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  1. send me a bottle for a sample taste and I'll give you my opinion on how much it's worth... ;)
  2. I think a problem may also be the formulae given by Coopers to calculate the alcohol content. I don't think it's spot on and it gives you lower alc %'s than what your beer really is. I found my coopers sparkling ale made exact to the recipie on the tin only calculated 5% alcohol. But we all know for sure that it's over 5%.
  3. Lol.. Poor Kai, ask for a dollar, get punched in the gut.
  4. I got my $5 refund last week. cheers :)
  5. In my opinion, I would say it's definetly the fact that it's too cold in the fridge. I've had the same thing happen to me. Keep in mind you have to keep the same temperature in secondary fermentation as you do in the primary (21 - 28 degrees) for at least one week after bottling. Then you can keep at room temperature after that. (I'm not sure what coopers consider as "room temperature") I think it's best if you can keep the beer at around 21 degrees when conditioning it in bottles. As for your beer. It should get better now you've got it warmer. All that happenes is the yeast gets lazy when it's too cold, so when you warm it up, it'll wake up and start working again.
  6. I've got a $5 cheque that coopers is supposed to be sending me, for when I bought an international series homebrew tin about 2 or 3 months ago. If you're having computer system troubles then that's OK... I can wait patiently.
  7. perhaps they ran out of the usual homebrew caps, and had many deliveries to make, so just sent out those cool ones instead. or maybe someone at the factory messed up....?
  8. many brewers sanitise successfully just by using boiling water only.
  9. I once used icing sugar.. and it primed the bottle just the same as white sugar and carbonation drops. the only difference was that the icing sugar made the beer froth up alot when bottling.
  10. Doc, I'm not sure about this (someone correct me if I'm wrong) , but I think it's fairly easy to get an ABN. And then all you'd need is to get a license to sell alcohol. The only thing is that I dunno what the requirements are to get an alcohol license. but if it's as easy as getting an ABN... then robert's your mother's brother.
  11. I've also heard of people putting their bottles in the oven after rinsing. The heat will kill any bacteria and it also dries the bottles out. use this method at own risk. ovens are hot, and hot glass can burn. I've also heard that the high temperatures can weaken the bottles. But I don't see why it should matter if you set the oven to 100 degrees... because that's how hot the boiling water most people use is.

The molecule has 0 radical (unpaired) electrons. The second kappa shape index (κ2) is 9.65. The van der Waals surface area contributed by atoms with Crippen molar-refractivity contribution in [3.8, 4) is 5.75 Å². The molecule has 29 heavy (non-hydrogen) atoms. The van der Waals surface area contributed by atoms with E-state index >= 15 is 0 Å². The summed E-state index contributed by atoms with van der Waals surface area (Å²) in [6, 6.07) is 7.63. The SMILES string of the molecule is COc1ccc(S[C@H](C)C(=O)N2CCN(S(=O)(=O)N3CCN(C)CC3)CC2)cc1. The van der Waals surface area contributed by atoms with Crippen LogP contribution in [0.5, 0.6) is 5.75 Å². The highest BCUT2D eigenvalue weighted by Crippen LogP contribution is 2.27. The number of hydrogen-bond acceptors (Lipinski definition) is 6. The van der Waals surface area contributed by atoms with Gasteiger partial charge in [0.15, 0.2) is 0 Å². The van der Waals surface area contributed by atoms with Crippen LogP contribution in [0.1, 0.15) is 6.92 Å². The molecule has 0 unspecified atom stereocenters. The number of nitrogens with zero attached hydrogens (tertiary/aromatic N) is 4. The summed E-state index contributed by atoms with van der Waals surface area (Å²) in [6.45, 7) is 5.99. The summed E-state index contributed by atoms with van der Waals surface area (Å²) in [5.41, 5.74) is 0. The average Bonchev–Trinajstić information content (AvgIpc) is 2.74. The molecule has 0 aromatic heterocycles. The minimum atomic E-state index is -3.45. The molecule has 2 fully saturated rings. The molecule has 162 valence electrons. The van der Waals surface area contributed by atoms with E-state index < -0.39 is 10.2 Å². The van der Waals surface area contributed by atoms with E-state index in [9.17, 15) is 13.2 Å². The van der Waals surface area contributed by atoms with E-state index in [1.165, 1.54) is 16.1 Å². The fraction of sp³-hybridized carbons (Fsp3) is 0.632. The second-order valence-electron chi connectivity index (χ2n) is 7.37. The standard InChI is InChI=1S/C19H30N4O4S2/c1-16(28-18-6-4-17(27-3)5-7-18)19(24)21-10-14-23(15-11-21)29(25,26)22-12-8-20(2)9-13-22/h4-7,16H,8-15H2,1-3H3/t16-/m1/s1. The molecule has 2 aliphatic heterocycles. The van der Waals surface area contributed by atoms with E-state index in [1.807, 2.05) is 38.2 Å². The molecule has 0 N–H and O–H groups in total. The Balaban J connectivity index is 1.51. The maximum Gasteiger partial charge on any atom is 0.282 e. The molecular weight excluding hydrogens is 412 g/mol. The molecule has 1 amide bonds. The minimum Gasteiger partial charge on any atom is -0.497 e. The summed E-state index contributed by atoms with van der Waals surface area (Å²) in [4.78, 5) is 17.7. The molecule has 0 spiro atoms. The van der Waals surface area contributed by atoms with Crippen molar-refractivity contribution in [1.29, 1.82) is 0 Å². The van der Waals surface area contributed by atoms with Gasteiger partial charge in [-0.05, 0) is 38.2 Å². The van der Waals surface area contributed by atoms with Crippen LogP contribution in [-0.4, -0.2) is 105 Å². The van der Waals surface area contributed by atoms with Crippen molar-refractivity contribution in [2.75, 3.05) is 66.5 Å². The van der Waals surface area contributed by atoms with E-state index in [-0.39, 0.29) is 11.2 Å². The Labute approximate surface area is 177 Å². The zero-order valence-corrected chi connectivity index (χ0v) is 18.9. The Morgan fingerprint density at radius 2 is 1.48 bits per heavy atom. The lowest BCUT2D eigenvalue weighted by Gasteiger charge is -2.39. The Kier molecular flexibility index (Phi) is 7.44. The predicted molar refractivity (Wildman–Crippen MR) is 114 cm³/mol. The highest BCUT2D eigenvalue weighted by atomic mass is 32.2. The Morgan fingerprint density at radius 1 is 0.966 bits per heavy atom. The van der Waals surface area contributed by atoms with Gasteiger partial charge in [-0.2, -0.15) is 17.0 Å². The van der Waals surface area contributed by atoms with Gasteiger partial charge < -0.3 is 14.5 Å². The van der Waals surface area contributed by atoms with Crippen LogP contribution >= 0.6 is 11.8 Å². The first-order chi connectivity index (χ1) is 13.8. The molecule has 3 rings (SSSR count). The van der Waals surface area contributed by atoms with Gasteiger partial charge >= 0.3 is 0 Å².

12. This is true. It also means that there is a good seal with the fermenter lid. The difference in pressure can only exist with a good seal. Condensation is actually a sign of active fermentation. And I don't see how it could have been bottled yet...? If you don't have a proper seal then the airlock levels can't be uneven. If there has been no fermentation then check to make sure the temperature is between 21-27 degrees celcius. It should still ferment between 18-30 degrees. the yeast would only be dead if it is well past its use by date, or it was exposed to temperatures higher than 30 degrees. if you've followed the coopers instructions properly then you will get a great beer. :)
  13. if the water levels in the airlock are uneven, then that is good. everything sounds like its going to plan perfectly. :)
  14. don't you mean mount the airlock under the fermenter? so the water doesn't splash back down into the fermenter..? This is actually a good idea! with a modified airlock you'll brew no worries... just make sure temeperature is all fine and dandy. the only other worry is bottling time... if you bottle after the vans been moving the fermenter around then the slurry will be disturbed and will get into your bottles.
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